The increase in use of medical technology over the last few decades has improved the quality of healthcare for many individuals. Technologies such as electronic medical records, remote patient monitoring, and online messaging portals have increased patients’ access to information and improved patient satisfaction.1 However, there are many patients for whom these technologies are more of a burden than a blessing. One of the technologies that I frequently introduce to patients in my practice is continuous glucose monitors (CGMs).
Several studies have shown statistically significant improvements in measures of glucose control including reductions in hypoglycemia and glycosylated hemoglobin. 2,3 However, the use of these technologies can be challenging and intimidating to older adults. When discussing the benefits and potential use of CGMs with adults over 60, I have found that intimidation with new technologies is a common barrier to implementation. Another major barrier is cost. While cost varies among different plan options, many people with Medicare Part D are required to pay 20% of the cost of their CGMs, which may equate to approximately $50 per month. In my practice, many of my older adult patients have limited, fixed incomes and struggle to afford this additional cost, especially since their current glucometers are often covered through Medicare Part B with very little to no copays.
One of the ways I have tried to improve access to these technologies is to offset the cost of a CGM with lower costs from medications. Patients with lower incomes may qualify for patient assistance programs, even if they have Medicare, and this is one way to “find” funds so that patients can afford to use a CGM. What are some other resources or tricks that you have used to help improve access and comfortability with these technologies?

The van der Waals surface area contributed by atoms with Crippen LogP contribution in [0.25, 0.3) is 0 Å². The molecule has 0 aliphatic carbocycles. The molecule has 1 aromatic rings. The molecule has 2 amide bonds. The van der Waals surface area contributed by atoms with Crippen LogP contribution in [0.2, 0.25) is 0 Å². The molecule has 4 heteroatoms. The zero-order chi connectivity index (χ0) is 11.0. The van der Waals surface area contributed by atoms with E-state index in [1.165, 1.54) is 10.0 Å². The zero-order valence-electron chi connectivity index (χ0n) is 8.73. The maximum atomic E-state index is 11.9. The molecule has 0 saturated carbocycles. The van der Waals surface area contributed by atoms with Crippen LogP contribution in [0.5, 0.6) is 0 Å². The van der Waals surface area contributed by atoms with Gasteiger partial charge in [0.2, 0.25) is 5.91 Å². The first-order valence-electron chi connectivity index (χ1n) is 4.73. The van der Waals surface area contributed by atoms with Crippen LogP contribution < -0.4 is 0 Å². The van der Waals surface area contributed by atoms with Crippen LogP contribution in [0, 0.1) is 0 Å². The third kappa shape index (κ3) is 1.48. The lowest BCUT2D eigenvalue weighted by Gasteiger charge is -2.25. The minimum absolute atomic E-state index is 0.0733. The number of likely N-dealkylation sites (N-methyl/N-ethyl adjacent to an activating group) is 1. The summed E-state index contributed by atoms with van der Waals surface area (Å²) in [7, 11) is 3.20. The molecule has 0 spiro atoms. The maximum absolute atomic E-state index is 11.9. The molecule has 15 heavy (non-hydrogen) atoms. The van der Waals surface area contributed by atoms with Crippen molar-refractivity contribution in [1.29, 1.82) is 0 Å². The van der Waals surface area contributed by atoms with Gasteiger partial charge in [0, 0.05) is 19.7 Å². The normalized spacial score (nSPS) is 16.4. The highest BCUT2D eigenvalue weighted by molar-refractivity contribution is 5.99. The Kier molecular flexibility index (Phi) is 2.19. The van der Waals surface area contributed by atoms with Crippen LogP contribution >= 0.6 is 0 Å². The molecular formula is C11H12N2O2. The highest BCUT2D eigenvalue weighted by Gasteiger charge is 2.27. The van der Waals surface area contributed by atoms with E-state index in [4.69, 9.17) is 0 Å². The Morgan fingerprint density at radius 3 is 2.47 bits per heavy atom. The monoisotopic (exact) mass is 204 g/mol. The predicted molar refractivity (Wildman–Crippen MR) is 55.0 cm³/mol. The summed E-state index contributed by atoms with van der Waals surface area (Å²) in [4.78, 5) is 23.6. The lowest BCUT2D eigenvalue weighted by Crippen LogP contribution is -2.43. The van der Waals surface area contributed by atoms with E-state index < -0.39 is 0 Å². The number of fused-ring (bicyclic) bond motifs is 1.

- Jimenez G, et al. The Role of Health Technologies in Multicomponent Primary Care Interventions: Systematic Review. J Med Internet Res 2021;23(1):e20195
- Pratley RE et al. Effect of continuous glucose monitoring on hypoglycemia in older adults with type 1 diabetes: A randomized clinical trial. JAMA 2020 Jun 16; 323:2397.
- Ruedy, et al. Continuous Glucose Monitoring in Older Adults With Type 1 and Type 2 Diabetes Using Multiple Daily Injections of Insulin: Results From the DIAMOND Trial. J Diabetes Sci Technol. 2017 Nov;11(6):1138-1146. doi: 10.1177/1932296817704445. Epub 2017 Apr 28.
- Diabetes.org. 2022. New Medicare Coverage Requirements Make CGMs More Accessible | ADA. [online] Available at: <https://www.diabetes.org/tools-support/devices-technology/cgm-medicare-coverage-requirement-change-accessibility> [Accessed 11 March 2022].